A new look at NASA satellite data has revealed that the Earth set a new record low for temperature in East Antarctica. In August 2010, the mercury hit -135.8°F, a soul-crushingly low temperature that will freeze even the strongest lungs. The old record was set in 1983, when temperatures were measured at -128.6 degrees by thermometers in Vostok, Antarctica. The change appears to be a permanent one, as temperatures came close to the record again this year, reaching -135.3 degrees on July 31.
Ice scientist Ted Scambos from the National Snow and Ice Data Center told USA Today that the new record is “50 degrees colder than anything that has ever been seen in Alaska or Siberia or certainly North Dakota.” However, since the temperature was measured by satellite, it won’t be recognized by the World Meteorological Organization (WMO) or make it into the Guinness Book of World Records.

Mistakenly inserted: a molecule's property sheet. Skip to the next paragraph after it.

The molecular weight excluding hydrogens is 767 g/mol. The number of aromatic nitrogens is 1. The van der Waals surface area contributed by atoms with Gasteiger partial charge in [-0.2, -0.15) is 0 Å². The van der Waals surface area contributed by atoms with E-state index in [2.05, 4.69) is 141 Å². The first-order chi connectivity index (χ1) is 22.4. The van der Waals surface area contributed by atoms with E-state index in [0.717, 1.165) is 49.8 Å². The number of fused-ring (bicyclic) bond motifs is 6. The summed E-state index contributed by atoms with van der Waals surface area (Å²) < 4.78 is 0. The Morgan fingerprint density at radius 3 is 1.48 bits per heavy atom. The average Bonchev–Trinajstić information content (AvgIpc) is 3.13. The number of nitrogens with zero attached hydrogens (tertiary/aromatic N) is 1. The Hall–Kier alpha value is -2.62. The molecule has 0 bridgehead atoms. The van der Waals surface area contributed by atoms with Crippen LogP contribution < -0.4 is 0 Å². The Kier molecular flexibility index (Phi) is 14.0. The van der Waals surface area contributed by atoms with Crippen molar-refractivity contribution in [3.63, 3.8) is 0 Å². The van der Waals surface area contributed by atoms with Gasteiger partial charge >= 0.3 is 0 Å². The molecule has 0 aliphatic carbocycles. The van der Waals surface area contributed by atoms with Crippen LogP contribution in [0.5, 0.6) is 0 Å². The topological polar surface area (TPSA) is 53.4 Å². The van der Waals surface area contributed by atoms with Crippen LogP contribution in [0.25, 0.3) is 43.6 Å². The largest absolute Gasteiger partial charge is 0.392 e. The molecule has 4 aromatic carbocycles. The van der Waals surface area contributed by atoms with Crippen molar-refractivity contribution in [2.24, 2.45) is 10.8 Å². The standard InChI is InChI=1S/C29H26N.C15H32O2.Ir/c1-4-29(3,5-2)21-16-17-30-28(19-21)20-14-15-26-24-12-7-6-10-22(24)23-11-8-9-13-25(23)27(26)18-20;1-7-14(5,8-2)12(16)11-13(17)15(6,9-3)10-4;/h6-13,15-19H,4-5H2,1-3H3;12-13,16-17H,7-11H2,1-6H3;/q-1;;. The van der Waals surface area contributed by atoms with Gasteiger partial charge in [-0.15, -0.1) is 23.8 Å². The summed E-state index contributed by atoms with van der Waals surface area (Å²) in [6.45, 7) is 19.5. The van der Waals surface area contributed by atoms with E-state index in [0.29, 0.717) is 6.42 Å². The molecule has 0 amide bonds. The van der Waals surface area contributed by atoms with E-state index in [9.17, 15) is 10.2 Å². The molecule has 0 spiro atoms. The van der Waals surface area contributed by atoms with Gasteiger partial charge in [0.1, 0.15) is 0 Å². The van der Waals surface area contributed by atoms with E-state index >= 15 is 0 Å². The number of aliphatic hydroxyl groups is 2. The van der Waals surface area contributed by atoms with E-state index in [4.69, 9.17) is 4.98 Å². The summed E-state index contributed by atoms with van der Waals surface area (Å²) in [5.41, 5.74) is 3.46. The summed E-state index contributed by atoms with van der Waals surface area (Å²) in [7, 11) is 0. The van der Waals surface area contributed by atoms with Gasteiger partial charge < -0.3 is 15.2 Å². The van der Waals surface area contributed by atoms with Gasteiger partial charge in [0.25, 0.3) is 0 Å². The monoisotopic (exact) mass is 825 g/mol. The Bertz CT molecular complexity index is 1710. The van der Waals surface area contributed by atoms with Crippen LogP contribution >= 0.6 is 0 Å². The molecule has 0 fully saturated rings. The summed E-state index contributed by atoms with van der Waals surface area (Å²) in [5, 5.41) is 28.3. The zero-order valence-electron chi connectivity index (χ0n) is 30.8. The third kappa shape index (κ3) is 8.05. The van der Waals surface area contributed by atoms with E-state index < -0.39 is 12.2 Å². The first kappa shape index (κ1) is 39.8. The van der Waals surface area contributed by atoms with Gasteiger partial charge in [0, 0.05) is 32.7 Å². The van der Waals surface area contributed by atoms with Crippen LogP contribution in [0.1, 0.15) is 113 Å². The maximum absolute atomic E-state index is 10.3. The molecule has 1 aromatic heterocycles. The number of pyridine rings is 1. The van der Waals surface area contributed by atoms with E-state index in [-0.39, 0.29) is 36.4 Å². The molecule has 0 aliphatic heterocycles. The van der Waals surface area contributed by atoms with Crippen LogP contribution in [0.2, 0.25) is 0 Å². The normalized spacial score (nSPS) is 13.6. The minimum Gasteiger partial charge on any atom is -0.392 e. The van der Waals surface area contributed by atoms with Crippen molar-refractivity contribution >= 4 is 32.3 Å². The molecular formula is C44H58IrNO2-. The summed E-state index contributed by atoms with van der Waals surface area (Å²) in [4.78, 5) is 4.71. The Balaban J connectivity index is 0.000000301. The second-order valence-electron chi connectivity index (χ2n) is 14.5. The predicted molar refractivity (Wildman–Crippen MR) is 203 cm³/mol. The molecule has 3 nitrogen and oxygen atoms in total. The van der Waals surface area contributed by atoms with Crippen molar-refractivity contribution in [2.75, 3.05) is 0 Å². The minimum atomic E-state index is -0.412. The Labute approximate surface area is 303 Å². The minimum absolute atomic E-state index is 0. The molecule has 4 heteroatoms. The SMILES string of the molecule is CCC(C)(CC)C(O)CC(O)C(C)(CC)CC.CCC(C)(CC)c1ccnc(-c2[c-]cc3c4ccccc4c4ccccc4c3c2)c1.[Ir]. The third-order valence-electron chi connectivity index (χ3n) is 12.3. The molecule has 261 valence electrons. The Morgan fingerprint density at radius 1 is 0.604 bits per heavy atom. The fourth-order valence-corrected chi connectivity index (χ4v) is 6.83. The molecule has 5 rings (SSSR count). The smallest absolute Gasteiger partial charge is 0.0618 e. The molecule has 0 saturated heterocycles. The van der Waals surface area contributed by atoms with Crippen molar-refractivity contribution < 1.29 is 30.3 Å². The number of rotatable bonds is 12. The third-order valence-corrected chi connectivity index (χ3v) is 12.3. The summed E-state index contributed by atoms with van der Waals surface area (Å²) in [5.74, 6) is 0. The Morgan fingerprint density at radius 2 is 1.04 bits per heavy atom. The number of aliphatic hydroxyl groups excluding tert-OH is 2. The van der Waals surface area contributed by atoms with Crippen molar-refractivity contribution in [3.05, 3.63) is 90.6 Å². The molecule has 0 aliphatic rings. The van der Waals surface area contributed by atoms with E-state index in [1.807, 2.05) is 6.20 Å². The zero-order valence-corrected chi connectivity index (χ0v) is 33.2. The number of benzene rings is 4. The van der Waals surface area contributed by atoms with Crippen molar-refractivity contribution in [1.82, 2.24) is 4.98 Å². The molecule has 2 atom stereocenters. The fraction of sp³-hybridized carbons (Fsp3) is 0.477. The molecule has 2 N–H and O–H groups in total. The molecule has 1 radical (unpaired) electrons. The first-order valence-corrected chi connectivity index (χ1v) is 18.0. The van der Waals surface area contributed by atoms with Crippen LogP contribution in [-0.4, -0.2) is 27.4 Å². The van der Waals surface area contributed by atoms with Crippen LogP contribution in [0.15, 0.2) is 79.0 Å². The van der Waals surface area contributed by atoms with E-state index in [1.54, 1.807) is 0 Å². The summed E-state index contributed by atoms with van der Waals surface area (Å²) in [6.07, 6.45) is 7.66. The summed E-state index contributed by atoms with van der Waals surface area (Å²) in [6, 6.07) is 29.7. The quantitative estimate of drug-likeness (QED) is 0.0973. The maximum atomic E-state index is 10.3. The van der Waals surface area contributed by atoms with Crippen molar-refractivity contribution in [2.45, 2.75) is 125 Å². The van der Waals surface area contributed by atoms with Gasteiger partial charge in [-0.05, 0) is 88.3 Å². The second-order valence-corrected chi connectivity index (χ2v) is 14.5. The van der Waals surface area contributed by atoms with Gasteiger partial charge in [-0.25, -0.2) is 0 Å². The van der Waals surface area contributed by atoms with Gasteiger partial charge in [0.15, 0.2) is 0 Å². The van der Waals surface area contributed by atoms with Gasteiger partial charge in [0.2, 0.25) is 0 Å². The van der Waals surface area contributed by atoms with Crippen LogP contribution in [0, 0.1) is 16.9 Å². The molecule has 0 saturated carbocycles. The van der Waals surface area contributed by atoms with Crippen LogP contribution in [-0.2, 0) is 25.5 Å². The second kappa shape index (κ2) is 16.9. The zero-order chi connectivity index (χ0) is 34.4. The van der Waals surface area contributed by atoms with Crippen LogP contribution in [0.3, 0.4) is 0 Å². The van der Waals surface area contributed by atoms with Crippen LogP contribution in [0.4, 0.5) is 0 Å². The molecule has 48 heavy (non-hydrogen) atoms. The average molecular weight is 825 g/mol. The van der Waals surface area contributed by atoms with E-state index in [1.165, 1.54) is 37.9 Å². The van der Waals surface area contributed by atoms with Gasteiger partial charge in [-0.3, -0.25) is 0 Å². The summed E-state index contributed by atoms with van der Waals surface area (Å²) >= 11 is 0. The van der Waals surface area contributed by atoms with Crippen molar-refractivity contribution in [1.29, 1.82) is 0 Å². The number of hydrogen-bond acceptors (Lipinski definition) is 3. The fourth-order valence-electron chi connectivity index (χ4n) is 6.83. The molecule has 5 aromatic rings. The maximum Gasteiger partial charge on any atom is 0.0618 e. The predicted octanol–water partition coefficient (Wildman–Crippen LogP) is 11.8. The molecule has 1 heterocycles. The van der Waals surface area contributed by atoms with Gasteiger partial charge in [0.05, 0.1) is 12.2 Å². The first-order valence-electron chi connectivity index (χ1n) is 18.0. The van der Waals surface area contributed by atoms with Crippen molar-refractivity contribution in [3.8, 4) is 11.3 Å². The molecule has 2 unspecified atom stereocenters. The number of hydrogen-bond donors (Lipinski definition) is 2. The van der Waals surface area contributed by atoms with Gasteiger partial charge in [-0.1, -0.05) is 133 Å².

To get a good sense of how cold this is, Scambos explained that scientists routinely make naked 100 degree below zero dashes outside in the South Pole, but they can normally only survive that temperature for about three minutes, and then only if they breathe through a snorkel to avoid accidentally breathing in the frigid air.
The record cold is no reason to discount global warming however, said Waleed Abdalati, aUniversity of Colorado researcher and NASA’s former chief scientist. Both Abdalati, who wasn’t part of the measurement team, and Scambos said this is more than likely an extreme reading in a place that hasn’t been measured much before. It could have been much colder or hotter in the past and there would be no way to know without proper records.
Via USA Today